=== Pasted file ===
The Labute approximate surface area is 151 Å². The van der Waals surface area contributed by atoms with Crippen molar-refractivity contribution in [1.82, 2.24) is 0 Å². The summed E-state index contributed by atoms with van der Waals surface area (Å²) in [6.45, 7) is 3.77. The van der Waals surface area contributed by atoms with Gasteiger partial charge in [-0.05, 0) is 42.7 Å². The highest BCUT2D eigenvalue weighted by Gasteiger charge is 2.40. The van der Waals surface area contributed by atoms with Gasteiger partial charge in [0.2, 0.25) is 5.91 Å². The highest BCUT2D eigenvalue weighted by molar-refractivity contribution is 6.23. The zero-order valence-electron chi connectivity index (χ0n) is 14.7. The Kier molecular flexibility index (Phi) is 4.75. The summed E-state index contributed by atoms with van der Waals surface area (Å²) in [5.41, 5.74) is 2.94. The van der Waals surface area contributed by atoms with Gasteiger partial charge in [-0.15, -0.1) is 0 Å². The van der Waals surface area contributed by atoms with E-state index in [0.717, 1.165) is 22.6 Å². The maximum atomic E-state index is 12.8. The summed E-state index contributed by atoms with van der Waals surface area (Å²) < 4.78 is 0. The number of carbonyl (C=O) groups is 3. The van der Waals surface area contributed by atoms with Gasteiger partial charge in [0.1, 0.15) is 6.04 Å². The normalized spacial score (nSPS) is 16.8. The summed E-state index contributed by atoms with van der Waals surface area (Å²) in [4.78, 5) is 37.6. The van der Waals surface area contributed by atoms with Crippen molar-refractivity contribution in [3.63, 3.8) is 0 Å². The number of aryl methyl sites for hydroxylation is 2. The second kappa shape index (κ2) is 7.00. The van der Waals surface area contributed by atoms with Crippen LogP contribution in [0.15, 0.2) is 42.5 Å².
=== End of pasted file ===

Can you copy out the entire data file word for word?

The Labute approximate surface area is 151 Å². The van der Waals surface area contributed by atoms with Crippen molar-refractivity contribution in [1.82, 2.24) is 0 Å². The summed E-state index contributed by atoms with van der Waals surface area (Å²) in [6.45, 7) is 3.77. The van der Waals surface area contributed by atoms with Gasteiger partial charge in [-0.05, 0) is 42.7 Å². The highest BCUT2D eigenvalue weighted by Gasteiger charge is 2.40. The van der Waals surface area contributed by atoms with Gasteiger partial charge in [0.2, 0.25) is 5.91 Å². The highest BCUT2D eigenvalue weighted by molar-refractivity contribution is 6.23. The zero-order valence-electron chi connectivity index (χ0n) is 14.7. The Kier molecular flexibility index (Phi) is 4.75. The summed E-state index contributed by atoms with van der Waals surface area (Å²) in [5.41, 5.74) is 2.94. The van der Waals surface area contributed by atoms with Gasteiger partial charge in [-0.15, -0.1) is 0 Å². The van der Waals surface area contributed by atoms with E-state index in [0.717, 1.165) is 22.6 Å². The maximum atomic E-state index is 12.8. The summed E-state index contributed by atoms with van der Waals surface area (Å²) < 4.78 is 0. The number of carbonyl (C=O) groups is 3. The van der Waals surface area contributed by atoms with Gasteiger partial charge in [0.1, 0.15) is 6.04 Å². The normalized spacial score (nSPS) is 16.8. The summed E-state index contributed by atoms with van der Waals surface area (Å²) in [4.78, 5) is 37.6. The van der Waals surface area contributed by atoms with Crippen molar-refractivity contribution in [3.63, 3.8) is 0 Å². The number of aryl methyl sites for hydroxylation is 2. The second kappa shape index (κ2) is 7.00. The van der Waals surface area contributed by atoms with Crippen LogP contribution in [0.15, 0.2) is 42.5 Å².